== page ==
Circumcision and alternatives

Circumcision is removal of the foreskin, usually performed either under general anaesthetic, but it can also be done with a local anaesthetic if preferred.
The operation takes around 25 minutes, and can be carried out as a day-case procedure using special cauterising scissors and dissolvable stitches. A small dressing is placed over the suture-line, which can be removed later that day. Long-acting local anaesthetic is placed beneath the skin which minimises pain in the post-operative period.
General day-to-day activities can be resumed soon after circumcision, but you are advised to refrain from sexual activity for 4 weeks or so. It is common to get some swelling and bruising post-operatively, which can last up to 2 weeks, and uncommon complications include bleeding, infection, reduced sensation and cosmetic dissatisfaction.
Why is it done?
Common medical reasons for circumcision are:
  • Tight foreskin (phimosis)
  • Torn frenulum
  • Infections (Balanitis)
  • Inflammatory condisions (Balanitis Xerothica Obliterans / BXO / Zoon’s etc)
  • Growths (pre-cancerous or cancerous) of the foreskin (rare)
Circumcision is also performed for religious and cultural reasons.
Some discomfort and swelling is normal after the operation, which usually responds well to paracetamol. You may have a dressing around your penis, and  if this has not fallen then this can be removed the the following day.
You can resume most normal activities the following day. Showering is advised for the first week post-operatively, to avoid soaking the stitches, but baths are fine after that. . The skin around the stitches can become yellow/cream coloured – do not panic this is normal. The stitches will dissolve in time. Sexual intercourse can be resumed when the scar has healed (usually 4 + weeks).
Follow-up :
On discharge You will be given some contact numbers to call if there are any concerns in the post-operative period.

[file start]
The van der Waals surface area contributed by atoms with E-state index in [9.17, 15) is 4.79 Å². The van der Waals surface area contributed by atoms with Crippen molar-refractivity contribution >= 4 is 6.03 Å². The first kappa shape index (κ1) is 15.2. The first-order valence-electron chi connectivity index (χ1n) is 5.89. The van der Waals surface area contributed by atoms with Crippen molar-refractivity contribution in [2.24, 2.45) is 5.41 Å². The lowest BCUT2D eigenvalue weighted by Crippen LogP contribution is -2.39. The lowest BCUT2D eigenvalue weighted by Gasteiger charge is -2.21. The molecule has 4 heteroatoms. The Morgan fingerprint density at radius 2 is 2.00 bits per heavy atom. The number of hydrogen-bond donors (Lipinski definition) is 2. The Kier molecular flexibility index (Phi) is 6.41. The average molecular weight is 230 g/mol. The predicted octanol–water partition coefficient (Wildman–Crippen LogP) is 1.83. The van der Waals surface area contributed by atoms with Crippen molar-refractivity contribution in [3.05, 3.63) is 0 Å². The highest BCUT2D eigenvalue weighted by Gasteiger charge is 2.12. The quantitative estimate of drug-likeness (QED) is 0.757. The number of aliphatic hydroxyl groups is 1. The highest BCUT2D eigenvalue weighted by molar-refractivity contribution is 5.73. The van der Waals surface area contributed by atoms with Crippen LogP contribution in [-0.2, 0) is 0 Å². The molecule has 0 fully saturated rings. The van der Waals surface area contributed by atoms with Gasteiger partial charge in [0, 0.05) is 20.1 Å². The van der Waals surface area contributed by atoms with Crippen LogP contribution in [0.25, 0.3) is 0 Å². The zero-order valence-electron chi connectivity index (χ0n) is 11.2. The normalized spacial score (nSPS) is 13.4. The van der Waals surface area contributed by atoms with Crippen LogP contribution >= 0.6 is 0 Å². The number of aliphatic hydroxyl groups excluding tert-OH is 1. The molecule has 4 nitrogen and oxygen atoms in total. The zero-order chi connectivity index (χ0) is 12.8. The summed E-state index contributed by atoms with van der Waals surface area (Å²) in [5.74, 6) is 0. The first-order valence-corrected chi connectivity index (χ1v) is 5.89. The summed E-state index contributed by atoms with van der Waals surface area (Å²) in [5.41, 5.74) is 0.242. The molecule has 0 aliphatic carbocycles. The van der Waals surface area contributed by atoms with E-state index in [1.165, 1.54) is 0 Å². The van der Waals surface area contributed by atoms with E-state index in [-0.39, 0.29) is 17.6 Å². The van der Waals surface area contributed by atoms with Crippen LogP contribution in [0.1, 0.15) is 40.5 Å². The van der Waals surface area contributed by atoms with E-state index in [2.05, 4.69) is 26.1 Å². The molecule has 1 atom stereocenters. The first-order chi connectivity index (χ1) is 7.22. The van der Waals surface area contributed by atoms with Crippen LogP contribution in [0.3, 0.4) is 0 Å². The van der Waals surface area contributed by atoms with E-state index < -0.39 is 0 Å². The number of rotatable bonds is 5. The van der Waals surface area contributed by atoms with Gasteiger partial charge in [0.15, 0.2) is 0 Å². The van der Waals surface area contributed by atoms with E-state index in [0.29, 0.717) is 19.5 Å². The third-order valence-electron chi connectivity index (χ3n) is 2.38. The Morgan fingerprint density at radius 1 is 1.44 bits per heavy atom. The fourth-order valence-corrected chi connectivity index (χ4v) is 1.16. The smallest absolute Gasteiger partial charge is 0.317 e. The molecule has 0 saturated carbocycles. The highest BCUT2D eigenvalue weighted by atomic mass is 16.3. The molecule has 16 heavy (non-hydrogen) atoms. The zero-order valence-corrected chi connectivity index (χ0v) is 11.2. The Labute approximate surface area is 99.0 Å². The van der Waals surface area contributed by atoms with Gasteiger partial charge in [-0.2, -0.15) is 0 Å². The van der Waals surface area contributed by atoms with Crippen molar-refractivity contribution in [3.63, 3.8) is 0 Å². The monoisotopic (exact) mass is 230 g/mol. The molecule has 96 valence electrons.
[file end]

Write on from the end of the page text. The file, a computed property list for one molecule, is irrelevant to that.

All being well, the typical follow-up is an appointment at 6 weeks as a final check.
For some general information and more detail regarding circumcision, please click here for the British Association of Urological Surgeons (BAUS) information sheet:
There is no really effective alternative to circumcision for the conditions described above.
Frenuloplasty can sometimes be performed when the problem is entirely confined to the frenulum. This may occur if it naturally tight, and has torn during intercourse - resulting in scarring and worsened tightness. In this case, dividing the frenulum (usually done under a local anaesthetic) and re-stitching it lengthways can elongate the frenulum and help reduce the tightness.
Despite this,   approximately 50% of men undergoing frenuloplasty find that there are ongoing issues in the long-term, and require circumcision later.
Prepucioplasty is a procedure whereby the inner muscle and connective tissue fibres of the foreskin are divided to try and loosen the foreskin to allow retracability (see diagram). Although this is an option where there is no scarring per se, it is still not particularly successful in the mid-long term, with a high percentage returning requiring circumcision later.

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